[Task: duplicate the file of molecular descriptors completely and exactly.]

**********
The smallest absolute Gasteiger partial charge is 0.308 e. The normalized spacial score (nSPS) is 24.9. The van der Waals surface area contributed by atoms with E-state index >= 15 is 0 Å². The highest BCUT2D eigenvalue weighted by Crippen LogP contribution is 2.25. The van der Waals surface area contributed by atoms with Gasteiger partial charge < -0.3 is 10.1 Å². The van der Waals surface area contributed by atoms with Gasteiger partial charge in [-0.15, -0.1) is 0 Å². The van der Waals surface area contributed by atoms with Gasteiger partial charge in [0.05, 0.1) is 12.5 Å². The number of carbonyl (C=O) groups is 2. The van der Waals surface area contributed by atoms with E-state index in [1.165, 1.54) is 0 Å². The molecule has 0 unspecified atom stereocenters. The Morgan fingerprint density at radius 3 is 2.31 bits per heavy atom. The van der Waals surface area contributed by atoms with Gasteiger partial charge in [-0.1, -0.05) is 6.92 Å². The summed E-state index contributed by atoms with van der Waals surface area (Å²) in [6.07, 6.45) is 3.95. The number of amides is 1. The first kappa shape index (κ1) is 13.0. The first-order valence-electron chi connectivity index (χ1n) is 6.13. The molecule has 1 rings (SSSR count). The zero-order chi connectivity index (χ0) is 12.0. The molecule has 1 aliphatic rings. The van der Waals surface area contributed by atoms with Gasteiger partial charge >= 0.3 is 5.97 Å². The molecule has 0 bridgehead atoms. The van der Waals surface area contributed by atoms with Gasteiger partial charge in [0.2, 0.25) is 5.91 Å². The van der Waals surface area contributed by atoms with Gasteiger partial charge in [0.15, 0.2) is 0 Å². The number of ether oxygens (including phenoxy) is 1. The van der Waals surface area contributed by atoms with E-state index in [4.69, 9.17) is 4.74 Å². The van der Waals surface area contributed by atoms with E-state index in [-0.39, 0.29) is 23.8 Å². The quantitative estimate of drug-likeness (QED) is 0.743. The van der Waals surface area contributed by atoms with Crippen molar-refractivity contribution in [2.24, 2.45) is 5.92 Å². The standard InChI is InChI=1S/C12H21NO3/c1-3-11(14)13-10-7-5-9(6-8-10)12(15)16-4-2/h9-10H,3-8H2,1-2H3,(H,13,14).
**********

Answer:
The smallest absolute Gasteiger partial charge is 0.308 e. The normalized spacial score (nSPS) is 24.9. The van der Waals surface area contributed by atoms with E-state index >= 15 is 0 Å². The highest BCUT2D eigenvalue weighted by Crippen LogP contribution is 2.25. The van der Waals surface area contributed by atoms with Gasteiger partial charge < -0.3 is 10.1 Å². The van der Waals surface area contributed by atoms with Gasteiger partial charge in [-0.15, -0.1) is 0 Å². The van der Waals surface area contributed by atoms with Gasteiger partial charge in [0.05, 0.1) is 12.5 Å². The number of carbonyl (C=O) groups is 2. The van der Waals surface area contributed by atoms with E-state index in [1.165, 1.54) is 0 Å². The molecule has 0 unspecified atom stereocenters. The Morgan fingerprint density at radius 3 is 2.31 bits per heavy atom. The van der Waals surface area contributed by atoms with Gasteiger partial charge in [-0.1, -0.05) is 6.92 Å². The summed E-state index contributed by atoms with van der Waals surface area (Å²) in [6.07, 6.45) is 3.95. The number of amides is 1. The first kappa shape index (κ1) is 13.0. The first-order valence-electron chi connectivity index (χ1n) is 6.13. The molecule has 1 rings (SSSR count). The zero-order chi connectivity index (χ0) is 12.0. The molecule has 1 aliphatic rings. The van der Waals surface area contributed by atoms with Gasteiger partial charge >= 0.3 is 5.97 Å². The molecule has 0 bridgehead atoms. The van der Waals surface area contributed by atoms with Gasteiger partial charge in [0.2, 0.25) is 5.91 Å². The van der Waals surface area contributed by atoms with Gasteiger partial charge in [0.15, 0.2) is 0 Å². The number of ether oxygens (including phenoxy) is 1. The van der Waals surface area contributed by atoms with E-state index in [4.69, 9.17) is 4.74 Å². The van der Waals surface area contributed by atoms with E-state index in [-0.39, 0.29) is 23.8 Å². The quantitative estimate of drug-likeness (QED) is 0.743. The van der Waals surface area contributed by atoms with Crippen molar-refractivity contribution in [2.24, 2.45) is 5.92 Å². The standard InChI is InChI=1S/C12H21NO3/c1-3-11(14)13-10-7-5-9(6-8-10)12(15)16-4-2/h9-10H,3-8H2,1-2H3,(H,13,14).